b) linked to this is a downplaying of the democratic rights/freedom of speech element in the events. Threats to the muslim communities are counterposed to the free speech issue and made overwhelmingly more important. The group involved certainly saw it as an issue about whether the CH people could express themselves and they said they had ‘murdered CH’ and avenged the prophet. It is no joke for journalists or satirists or their publications when they have to limit what they have to say because there has been a murderous attack. we have seen with ISIS in Iraq Syria and Kurdistan that they eliminate all democratic rights. So taking this issue up is also highly relevant within the muslim communities. It is silly to sort of weigh up the importance of racism and democratic rights in a balance and just choose one side. Islamist terrorists do not want these sorts of debates.
c) seen the demonstrations in France as immediately part of glorifying of liberal democracy and somehow insufficient because they are not straightaway attacking Le Pen or denouncing potential racial attacks. They also define the Je suis Charlie slogan as a capitulation to accepting the islamophobia that does exist in some cartoons in the magazine. A lot of those people demonstrating are probably unaware of all the contents of the magazine and they are identifying with dead journalists rather than the publication as such. It seems that such a concern on defending democratic rights among ordinary french people is a gain for working people if there are future circumstances where a rightwing government , maybe led by Marine le Pen, restricts democratic rights.
Would someone who claims their are people on the left who say Charlie Hebdo had it coming, as does David Kellaway, provide a single prominent example, please?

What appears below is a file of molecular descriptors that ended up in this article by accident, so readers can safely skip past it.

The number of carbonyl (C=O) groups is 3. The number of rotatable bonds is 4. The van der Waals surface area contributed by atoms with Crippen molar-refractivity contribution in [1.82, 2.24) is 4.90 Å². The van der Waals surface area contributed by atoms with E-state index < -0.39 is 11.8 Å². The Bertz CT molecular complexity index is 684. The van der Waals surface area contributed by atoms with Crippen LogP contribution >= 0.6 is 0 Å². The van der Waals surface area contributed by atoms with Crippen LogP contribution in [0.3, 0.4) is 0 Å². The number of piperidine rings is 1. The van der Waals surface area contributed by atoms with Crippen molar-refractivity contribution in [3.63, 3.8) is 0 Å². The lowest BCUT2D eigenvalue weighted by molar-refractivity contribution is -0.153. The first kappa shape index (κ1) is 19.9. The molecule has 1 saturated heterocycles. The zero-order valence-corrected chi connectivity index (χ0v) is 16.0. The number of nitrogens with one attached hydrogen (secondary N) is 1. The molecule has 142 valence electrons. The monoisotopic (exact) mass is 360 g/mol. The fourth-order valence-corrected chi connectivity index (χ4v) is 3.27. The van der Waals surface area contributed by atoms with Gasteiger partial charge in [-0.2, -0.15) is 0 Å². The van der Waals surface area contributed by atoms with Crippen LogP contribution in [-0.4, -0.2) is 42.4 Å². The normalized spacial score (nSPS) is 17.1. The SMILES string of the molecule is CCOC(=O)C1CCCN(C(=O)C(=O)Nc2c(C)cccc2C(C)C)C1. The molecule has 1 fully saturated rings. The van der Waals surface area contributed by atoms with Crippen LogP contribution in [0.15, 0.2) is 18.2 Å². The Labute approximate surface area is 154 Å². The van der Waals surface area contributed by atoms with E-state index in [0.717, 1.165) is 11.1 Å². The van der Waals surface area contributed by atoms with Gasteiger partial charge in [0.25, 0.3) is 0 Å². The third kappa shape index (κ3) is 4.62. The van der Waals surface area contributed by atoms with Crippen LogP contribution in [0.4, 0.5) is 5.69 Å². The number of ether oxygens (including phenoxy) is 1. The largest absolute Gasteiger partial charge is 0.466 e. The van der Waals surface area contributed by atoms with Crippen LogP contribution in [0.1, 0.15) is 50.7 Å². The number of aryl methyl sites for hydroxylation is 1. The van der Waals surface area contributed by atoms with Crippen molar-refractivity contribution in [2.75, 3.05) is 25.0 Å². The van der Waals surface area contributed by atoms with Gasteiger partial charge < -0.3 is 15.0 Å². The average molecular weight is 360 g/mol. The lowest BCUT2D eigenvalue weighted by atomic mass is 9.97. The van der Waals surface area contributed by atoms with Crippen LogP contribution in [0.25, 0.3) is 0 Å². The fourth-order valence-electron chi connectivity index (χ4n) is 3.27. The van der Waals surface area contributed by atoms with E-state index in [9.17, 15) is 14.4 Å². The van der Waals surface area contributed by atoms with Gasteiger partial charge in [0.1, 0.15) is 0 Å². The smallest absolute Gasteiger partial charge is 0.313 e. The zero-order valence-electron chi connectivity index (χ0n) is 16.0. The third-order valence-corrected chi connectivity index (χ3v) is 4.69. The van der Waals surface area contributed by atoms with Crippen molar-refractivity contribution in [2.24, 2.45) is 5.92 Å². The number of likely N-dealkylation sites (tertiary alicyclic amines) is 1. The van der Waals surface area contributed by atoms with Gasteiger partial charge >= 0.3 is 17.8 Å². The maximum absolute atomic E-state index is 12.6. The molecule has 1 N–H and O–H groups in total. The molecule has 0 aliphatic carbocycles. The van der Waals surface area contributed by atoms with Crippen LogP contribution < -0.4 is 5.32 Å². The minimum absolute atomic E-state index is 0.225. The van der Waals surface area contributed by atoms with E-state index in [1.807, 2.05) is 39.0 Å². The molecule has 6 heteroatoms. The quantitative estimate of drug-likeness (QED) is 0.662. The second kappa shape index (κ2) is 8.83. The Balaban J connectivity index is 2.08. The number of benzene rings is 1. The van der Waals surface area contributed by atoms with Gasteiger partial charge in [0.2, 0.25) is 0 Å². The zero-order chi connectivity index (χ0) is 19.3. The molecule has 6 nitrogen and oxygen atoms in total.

I would have though Mark Milano ‘s example above is good one Steve. The cartoon is sickening.
Hi Steve, sorry to have not replied to your point earlier. I deliberately inserted the word ‘sort’ of before the idea of CH had it coming because clearly no one has actually said directly that they had it coming. If i were writing it now i would rephrase it further to avoid false debates. However there have been posts – e.g. Richard Seymour – that has simply defined CH as racist and others talk of a racist institution and call for it to be shut down. Now I have seen at least one cartoon – the one with the Baka Horam hostages in veiled muslim dress shrieking where are our allocs (welfare benefits) which is unacceptable because it goes beyond satirising ISIS type Islam to making a link with racist stereotypes of Muslim communities living in the here and now. Other people such as Cinzia Arruzza have mentioned the one about Egypt where the massacre of the Brotherhood is ‘satirized’ by a muslim holding a koran to ‘stop’bullets but instead he says is shit cos it doesnt. To me that goes across the line since you are talking about people who have just been murdered. Apart from that I have looked at the cartoons available and they are offensive to Islam and all the other religions altho it is true Islam features more as a target. They would argue they clearly identify the fundamentalist wing but it is not always clear. Nearly all the other targets are bourgeois politicians and the FN and Marine le Pen against her racism and in favour of migrants and their rights. So although their are problems with a few of their cartoons I would hesitate to define it as racist or even responsible for stirring up islamophobia. However many people here (not so much in France which has followed it more) have accepted the argument that is islamophobic. There is a lot more to say but havent got time now.